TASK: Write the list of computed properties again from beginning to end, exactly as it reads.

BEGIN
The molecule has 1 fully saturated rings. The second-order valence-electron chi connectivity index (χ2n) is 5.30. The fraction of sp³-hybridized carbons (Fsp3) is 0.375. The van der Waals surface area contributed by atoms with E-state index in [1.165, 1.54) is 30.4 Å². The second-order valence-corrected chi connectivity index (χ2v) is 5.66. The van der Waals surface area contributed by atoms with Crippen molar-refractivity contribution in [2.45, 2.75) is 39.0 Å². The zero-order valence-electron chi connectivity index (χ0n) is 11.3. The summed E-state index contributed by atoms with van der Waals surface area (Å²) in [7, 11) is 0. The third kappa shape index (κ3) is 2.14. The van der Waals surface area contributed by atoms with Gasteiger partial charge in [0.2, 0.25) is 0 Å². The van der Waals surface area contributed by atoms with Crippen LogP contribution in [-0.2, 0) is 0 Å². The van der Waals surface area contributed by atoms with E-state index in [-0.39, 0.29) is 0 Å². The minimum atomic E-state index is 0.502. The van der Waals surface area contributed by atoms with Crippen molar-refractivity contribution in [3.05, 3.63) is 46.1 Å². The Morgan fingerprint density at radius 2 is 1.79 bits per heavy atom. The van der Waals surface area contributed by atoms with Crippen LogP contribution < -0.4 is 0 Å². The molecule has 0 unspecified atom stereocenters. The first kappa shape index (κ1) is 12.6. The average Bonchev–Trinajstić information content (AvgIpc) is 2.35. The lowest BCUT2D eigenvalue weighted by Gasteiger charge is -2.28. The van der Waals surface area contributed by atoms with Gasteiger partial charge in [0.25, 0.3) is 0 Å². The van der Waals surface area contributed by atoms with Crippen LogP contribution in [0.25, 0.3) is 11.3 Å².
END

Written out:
The molecule has 1 fully saturated rings. The second-order valence-electron chi connectivity index (χ2n) is 5.30. The fraction of sp³-hybridized carbons (Fsp3) is 0.375. The van der Waals surface area contributed by atoms with E-state index in [1.165, 1.54) is 30.4 Å². The second-order valence-corrected chi connectivity index (χ2v) is 5.66. The van der Waals surface area contributed by atoms with Crippen molar-refractivity contribution in [2.45, 2.75) is 39.0 Å². The zero-order valence-electron chi connectivity index (χ0n) is 11.3. The summed E-state index contributed by atoms with van der Waals surface area (Å²) in [7, 11) is 0. The third kappa shape index (κ3) is 2.14. The van der Waals surface area contributed by atoms with Gasteiger partial charge in [0.2, 0.25) is 0 Å². The van der Waals surface area contributed by atoms with Crippen LogP contribution in [-0.2, 0) is 0 Å². The van der Waals surface area contributed by atoms with E-state index in [-0.39, 0.29) is 0 Å². The minimum atomic E-state index is 0.502. The van der Waals surface area contributed by atoms with Crippen molar-refractivity contribution in [3.05, 3.63) is 46.1 Å². The Morgan fingerprint density at radius 2 is 1.79 bits per heavy atom. The van der Waals surface area contributed by atoms with Crippen LogP contribution < -0.4 is 0 Å². The molecule has 0 unspecified atom stereocenters. The first kappa shape index (κ1) is 12.6. The average Bonchev–Trinajstić information content (AvgIpc) is 2.35. The lowest BCUT2D eigenvalue weighted by Gasteiger charge is -2.28. The van der Waals surface area contributed by atoms with Gasteiger partial charge in [0.25, 0.3) is 0 Å². The van der Waals surface area contributed by atoms with Crippen LogP contribution in [0.25, 0.3) is 11.3 Å².